COLUMBUS, Ohio — Families in Columbus and nationwide are praising a new FDA approved gene therapy for Spinal Muscular Atrophy or SMA. Researchers from Nationwide Children's Hospital and The Ohio State University’s College of Medicine were leaders in the clinical trials. But for some researchers, the drive to find a cure was all because of a girl named Madison.
Madison Reed is just like any other girl, she loves movies, concerts, and celebrities. But what's unique about her is her ability to defy the odds.
Madison was diagnosed with a rare and debilitating disease called Spinal Muscular Atrophy or SMA when she was a baby. Most babies with the disease die or become reliant on respirators and feeding tubes.
"We were told just to take her home and make her comfortable and just wait it out,” said Madison’s mother, Annette Reed.
Doctors told her mom, Annette Reed, she probably wouldn't live more than 18 months.
"It was like we were living in a nightmare and for several months I was in a daze. I didn't know what to do," said Reed.
Madison is now 23.
Early on her parents Annette and Carl Reed were determined to help find to a cure. That's when they started the foundation, Miracle for Madison and Friends.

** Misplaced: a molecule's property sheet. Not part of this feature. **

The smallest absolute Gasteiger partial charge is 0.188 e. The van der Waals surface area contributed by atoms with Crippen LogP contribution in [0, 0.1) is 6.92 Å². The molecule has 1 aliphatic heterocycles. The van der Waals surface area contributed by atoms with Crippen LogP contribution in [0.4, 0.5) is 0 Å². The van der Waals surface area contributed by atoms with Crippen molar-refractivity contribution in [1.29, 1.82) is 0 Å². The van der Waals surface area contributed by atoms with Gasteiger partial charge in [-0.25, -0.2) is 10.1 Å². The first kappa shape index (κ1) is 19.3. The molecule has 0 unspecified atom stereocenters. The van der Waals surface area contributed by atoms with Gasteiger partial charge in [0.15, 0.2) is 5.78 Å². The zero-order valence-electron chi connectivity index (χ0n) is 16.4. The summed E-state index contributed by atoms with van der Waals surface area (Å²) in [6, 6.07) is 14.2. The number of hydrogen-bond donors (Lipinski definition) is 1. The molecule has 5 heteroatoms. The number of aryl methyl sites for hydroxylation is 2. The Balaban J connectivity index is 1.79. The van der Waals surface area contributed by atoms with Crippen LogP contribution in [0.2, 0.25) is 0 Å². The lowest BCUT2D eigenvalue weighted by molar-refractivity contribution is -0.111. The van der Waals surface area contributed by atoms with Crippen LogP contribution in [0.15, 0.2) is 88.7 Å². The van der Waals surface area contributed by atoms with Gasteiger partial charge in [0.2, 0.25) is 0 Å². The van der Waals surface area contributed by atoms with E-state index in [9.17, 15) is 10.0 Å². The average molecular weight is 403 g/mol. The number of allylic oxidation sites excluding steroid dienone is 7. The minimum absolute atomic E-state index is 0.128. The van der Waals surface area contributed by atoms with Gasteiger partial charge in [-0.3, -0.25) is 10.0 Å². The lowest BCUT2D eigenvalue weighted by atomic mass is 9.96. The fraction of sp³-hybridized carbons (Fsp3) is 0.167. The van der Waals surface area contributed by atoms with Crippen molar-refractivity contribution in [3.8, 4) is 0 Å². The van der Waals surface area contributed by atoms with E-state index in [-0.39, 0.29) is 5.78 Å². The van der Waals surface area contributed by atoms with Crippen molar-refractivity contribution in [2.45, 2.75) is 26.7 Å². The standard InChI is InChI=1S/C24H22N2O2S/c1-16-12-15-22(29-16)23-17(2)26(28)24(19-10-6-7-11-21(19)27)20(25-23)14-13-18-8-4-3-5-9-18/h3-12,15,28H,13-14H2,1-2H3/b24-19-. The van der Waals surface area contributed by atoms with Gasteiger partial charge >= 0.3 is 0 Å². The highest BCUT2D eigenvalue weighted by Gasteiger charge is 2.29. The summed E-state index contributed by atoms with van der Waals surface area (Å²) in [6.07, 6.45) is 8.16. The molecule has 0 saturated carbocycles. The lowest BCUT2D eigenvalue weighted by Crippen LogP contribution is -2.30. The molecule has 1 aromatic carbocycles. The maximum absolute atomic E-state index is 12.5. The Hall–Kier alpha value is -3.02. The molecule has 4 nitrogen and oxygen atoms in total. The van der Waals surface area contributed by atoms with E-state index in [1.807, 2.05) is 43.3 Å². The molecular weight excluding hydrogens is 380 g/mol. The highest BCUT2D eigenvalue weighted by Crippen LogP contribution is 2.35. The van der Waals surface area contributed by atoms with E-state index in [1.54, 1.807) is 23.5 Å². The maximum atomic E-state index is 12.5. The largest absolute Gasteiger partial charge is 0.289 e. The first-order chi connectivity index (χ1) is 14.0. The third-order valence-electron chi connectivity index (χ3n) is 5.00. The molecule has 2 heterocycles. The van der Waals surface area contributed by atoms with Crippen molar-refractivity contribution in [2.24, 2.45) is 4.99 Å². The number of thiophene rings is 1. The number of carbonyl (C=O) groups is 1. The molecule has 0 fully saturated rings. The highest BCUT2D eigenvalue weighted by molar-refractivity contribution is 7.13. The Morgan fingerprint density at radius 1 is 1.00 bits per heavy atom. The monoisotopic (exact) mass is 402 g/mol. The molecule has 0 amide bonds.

The money raised through the foundation went on to fund some pre-clinical work done at Nationwide Children's Hospital and The Ohio State University College of Medicine. That work eventually led to the one-time treatment for SMA called Zolgensma.
"If it's given early enough and right after diagnosis, there are kids that are standing and walking, talking, acting normal,” said Reed.
"I'm very proud that we've been able to go from identifying the gene to actual therapies that are actually in practice and are actually being effective,” said Arthur Burghes, Ohio State University College of Medicine researcher and professor.
Unfortunately, the treatment won't help Madison because it can only treat children under the age of two. However, there is a treatment in the works right now that could one day help Madison.
"It's been definitely a miracle. And that's what our aim was for a miracle for Madison and friends,” said Reed.